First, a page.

It is very common to have a cap on the level of claim that a buyer can make. Typically, the cap applies to breaches of representations and warranties (with exceptions for fundamental representations and warranties (title, etc.) and, sometimes, for tax and environmental representations). Specific indemnities are often excluded from the cap (and uncapped or covered by their own cap). The typical range of the cap varies between 10 and 30 per cent of the deal value.
There is generally a time limitation of 12 to 24 months for general representations and warranties. There is also a statute of limitations for fundamental representations and warranties (title, etc.) and representations relating to tax and labour.
Covenants: interim conduct of business
Interim conduct provisions usually consist of a commitment not to perform certain specified actions without the buyer’s consent, plus a covenant to limit conduct in the ordinary course of business. Exceptions may be permitted in the form of specific carve-outs or materiality thresholds.
When a transaction is subject to prior antitrust clearance (this is not frequent for property transactions), any restrictions must be carefully designed so as not to trigger a change in control.
Choice of law and method of resolution
In general, domestic transactions are governed by Italian law if the properties are located in Italy. For pan-European deals, clients are increasingly willing to consider a law different from their own based on several factors:
a the location of the parties;
b the location of the target or properties;
c neutrality; and
d comparative advantages in the event of a dispute (e.g., treatment of damages or statute of limitation for claims).
Finance documents (except for local guarantees) are often governed by English law.
Arbitration is the most common option in cross-border deals, with administered arbitration being preferred. In domestic transactions litigation is predominant, but arbitration is fairly common, too. Mediation clauses are quite rare.
ii Financing considerations
Real estate financing is usually granted as a mutuo fondiario under Articles 38 et seq. of the Italian Banking Act, which provides for a special regime applicable to medium and long-term loans (i.e., loans lasting for at least 18 months and one day) granted by Italian banks or Italian branches of EU-passported banks and secured by a first-rank mortgage over the property. To qualify for the mutuo fondiario regime, the loan-to-value ratio of the loan (i.e., the ratio between the amount of the loan and the value of property subject to the first-ranking mortgage in favour of the lenders) must not exceed 80 per cent.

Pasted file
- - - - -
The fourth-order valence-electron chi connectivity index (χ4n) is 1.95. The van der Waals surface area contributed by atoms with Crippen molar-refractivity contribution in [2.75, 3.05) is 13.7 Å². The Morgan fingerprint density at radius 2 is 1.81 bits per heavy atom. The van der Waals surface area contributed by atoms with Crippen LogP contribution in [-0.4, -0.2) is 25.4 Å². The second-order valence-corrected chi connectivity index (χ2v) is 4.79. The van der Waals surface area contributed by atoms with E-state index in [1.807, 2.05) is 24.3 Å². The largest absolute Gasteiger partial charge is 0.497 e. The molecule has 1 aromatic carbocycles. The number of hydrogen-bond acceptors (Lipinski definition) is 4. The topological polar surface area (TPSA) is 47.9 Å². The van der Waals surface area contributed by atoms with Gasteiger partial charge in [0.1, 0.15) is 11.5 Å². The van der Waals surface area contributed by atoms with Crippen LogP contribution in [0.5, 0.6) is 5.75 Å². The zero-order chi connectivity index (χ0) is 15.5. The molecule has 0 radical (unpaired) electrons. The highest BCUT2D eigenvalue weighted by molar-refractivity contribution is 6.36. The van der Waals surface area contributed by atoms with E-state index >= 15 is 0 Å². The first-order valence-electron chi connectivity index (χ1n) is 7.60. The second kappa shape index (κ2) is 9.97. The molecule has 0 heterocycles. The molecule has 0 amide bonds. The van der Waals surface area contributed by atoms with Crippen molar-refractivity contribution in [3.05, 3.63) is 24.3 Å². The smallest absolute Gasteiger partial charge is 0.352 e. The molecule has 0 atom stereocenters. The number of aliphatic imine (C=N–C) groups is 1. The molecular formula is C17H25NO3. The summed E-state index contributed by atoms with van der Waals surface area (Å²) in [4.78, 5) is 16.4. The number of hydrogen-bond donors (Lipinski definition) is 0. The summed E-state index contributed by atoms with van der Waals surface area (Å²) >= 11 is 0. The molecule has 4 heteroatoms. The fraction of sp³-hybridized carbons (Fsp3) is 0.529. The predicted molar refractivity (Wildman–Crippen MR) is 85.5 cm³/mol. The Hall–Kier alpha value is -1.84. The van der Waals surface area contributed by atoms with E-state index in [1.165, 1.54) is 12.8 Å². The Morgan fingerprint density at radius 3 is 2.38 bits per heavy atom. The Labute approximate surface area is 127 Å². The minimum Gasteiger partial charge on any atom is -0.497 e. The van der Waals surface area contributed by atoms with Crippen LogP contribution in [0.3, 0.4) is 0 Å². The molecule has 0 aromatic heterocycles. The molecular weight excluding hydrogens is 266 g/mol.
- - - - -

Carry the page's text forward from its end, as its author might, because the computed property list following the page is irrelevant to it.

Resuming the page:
From the lender’s perspective, the main advantage of structuring a financing as a mutuo fondiario is the higher degree of protection from the risk of insolvency of the borrower, as payments effected by the borrower under a mutuo fondiario are not subject to clawback actions under Article 67 of the Italian Insolvency Law; also, mortgages granted to secure a mutuo fondiario are not subject to clawback actions if registered in the relevant cadastral register at least 10 days before the declaration of insolvency of the mortgagor. From the borrower’s perspective, the main advantage of the mutuo fondiario is that, in the event of a delay in loan payments, the rights of the relevant lenders to accelerate the loan are subject to certain restrictions (i.e., broadly, the lender will be entitled to accelerate the loan if a payment delay occurs at least seven times).
If the loan does not qualify under the mutuo fondiario regime, it will be subject to the general provisions of the Italian Banking Law and the Civil Code concerning financing and related security.
The typical security package securing Italian real estate financing includes, in addition to the mortgage:
a the assignment by way of security (or pledge) of the receivables arising from lease agreements entered into in relation to the property and related guarantees securing the lessee’s obligations under the relevant lease agreements;
b a pledge over the bank accounts of the borrower (most notably the accounts into which the lease receivables of the borrower are to be paid);
c the assignment by way of security (or pledge) of the receivables arising from the interest-hedging agreements entered into in respect of the loan;
d the loss payee clause issued by the relevant insurer in respect of the property; and
e depending on the characteristics of the borrower, a pledge over share capital of the borrower or some form of parent company guarantee.